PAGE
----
Skank & Chickie
Photo: Ste Murray
We try to make theatre that has an impact, that sparks a conversation. In making theatre, we're telling stories, stories that we think are important and we want people to have a conversation about them. With a show like In Arabia We'd All Be Kings we think there's some really important conversations to be had so we've come up with a few things to help make that conversation happen.
To have a conversation we need people to have that conversation with so we're really making an effort to make it possible for as many people as possible to see the show. With that in mind we're keeping ticket prices as low as possible so that people can afford to come along with tickets just €10 for all June performances and €10 concession tickets for all the shows in July.
But we know making our show accessible for people isn't just about cheap tickets. There are lots of barriers that sometimes make it difficult for people to come along. We really believe that theatre should be open to anybody who wants to come along. With that in mind we're offering free touch tours prior to the performances on Saturday the 4th and Wednesday the 8th of July for blind and visually impaired audience members an hour prior to the show starting. We're really keen to hear other ways that we can make this show, and our future work, as accessible as possible for our audiences so as many people as possible can experience the work so if you've any suggestions on how to do that we'd love to hear from you!
We also want to share our story of making the show with you so we're having the first of our Talkback Thursday sessions on Thursday the 2nd of July with a Meet The Makers session after the show with some of the creative team offering their insights into how the show came together. We've also got some other great post-show discussions lined up that we'll be letting you know about really soon!
Like we said we want this show to start a conversation so come along, let us know what you think, and join in that conversation. We can't wait to see you there!
Being a set designer in theatre is a relatively new experience for me. I've trained and worked as a costume designer for many years now. Since beginning my masters in Set and Costume Design with the Lir last Sept, I've a much stronger understanding of how these two design elements in theatre are so intrinsically linked. In set design; from mere words and ink, arises a great and provoking world for the characters to engage with and become a part of.
As a set designer, I have to put myself not only the shoes of the actors characters, but also the audience. I believe the audience members are the most important of all of us involved...(Sorry Mr. Director!). Simply put, without the audience, there is no show. I design with the audience in mind at all times. The more practical aspects of design such as sight lines and seating plans are dealt with early on in my design process, so I don't get too carried away with a spectacular design, that only a fraction of my audience can ever see!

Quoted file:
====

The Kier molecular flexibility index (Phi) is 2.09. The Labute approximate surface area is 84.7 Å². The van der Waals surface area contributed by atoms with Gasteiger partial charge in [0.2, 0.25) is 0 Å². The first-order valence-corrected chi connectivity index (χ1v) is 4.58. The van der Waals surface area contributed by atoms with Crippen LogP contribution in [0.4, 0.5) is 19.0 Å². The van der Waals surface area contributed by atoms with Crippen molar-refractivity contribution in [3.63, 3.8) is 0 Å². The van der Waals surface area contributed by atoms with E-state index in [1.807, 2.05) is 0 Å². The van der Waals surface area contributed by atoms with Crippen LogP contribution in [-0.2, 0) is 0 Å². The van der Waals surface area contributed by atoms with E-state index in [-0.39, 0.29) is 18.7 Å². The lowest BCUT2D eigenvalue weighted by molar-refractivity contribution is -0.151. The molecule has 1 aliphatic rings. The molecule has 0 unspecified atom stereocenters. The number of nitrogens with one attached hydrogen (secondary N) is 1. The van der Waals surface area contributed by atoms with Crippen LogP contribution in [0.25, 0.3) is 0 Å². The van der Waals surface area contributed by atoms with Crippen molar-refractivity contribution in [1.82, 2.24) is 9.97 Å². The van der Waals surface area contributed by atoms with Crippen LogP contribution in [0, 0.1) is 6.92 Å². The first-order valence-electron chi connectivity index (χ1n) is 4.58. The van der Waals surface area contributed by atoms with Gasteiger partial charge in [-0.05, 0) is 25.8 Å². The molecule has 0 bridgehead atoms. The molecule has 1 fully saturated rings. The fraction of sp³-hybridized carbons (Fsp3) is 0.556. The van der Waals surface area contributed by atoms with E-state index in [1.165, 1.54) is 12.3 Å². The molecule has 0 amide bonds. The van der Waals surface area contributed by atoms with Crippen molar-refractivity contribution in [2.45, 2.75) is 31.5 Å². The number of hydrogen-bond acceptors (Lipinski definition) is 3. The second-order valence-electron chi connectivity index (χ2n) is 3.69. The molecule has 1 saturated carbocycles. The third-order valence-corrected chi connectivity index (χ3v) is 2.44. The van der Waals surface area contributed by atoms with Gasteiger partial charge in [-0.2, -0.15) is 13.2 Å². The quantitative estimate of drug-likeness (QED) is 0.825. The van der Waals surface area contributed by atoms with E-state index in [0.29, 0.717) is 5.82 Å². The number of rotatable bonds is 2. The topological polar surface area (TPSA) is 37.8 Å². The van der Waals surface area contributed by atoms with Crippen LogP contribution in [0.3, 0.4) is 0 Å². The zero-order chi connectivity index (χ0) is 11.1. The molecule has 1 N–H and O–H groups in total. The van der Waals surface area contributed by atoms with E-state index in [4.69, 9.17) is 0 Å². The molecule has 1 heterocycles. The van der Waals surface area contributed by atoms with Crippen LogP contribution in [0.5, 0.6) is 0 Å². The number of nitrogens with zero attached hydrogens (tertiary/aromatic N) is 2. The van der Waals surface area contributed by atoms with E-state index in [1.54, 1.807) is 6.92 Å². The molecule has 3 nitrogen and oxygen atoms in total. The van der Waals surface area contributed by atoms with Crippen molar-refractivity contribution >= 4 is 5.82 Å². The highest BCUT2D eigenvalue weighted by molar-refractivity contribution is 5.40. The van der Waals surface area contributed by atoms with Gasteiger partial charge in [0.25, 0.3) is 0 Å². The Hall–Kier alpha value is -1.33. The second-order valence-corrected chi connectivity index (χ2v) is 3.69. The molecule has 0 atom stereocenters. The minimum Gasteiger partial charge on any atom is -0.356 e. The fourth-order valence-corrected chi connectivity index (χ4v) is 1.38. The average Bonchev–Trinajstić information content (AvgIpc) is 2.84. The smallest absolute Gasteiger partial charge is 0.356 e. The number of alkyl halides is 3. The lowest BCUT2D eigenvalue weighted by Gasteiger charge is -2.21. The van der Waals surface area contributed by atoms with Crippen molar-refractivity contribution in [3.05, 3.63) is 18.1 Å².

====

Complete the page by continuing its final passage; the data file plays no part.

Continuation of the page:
When designing this show, I decided upon a style that was akin to selective realism. I feel that this bar is the centre of their world. Their port in the storm so to speak. Although the world outside is changing rapidly through gentrification, time seems to stand still inside their bar. In my design, the bar reflects the characters inner emotion states. It is run down, in disrepair and no longer a functioning member of society.
Although full of heart, the bar, and its people are struggling to find where they belong or fit in in this world today.
This is just a brief outline of my interpretation of the play and the angle I'm taking in my design. The wonderful thing about theatre is that everyone has a different interpretation of the same work, so I'm very excited to hear what people take from the show!
Now I must return to the reality of lists, calls, emails, props, builds, polystyrene, flats, paints and my scale ruler , in order to make this world a reality!
Sarah Foley - Set Designer
Costumes from the 1999 production of In Arabia We'd All Be Kings directed by Philip Seymour Hoffman.
How many pairs of shoes? 20ish
Trousers? I've actually forgotten how many.
Animal print? Used liberally.
Costumes are one of those of things in theatre. They help transport the audience to the world of the piece, and helps the actors to get into character.
So, no pressure.
I started getting costumes for the show pretty much as soon as I knew who was in it. It was an exciting task, and couldn't wait to get stuck in.
I remember a particularly joyous conversation on the phone to our director, Liam, when I realised the 90s were back in vogue in the middle of Penney's. (It's so hot right now)
So between that, and countless charity shops from Dublin to the wilds of Mullingar, we managed to find exactly what we were looking for. There was no better feeling than seeing something, and knowing that it was perfect for someone. And it happened time and time again.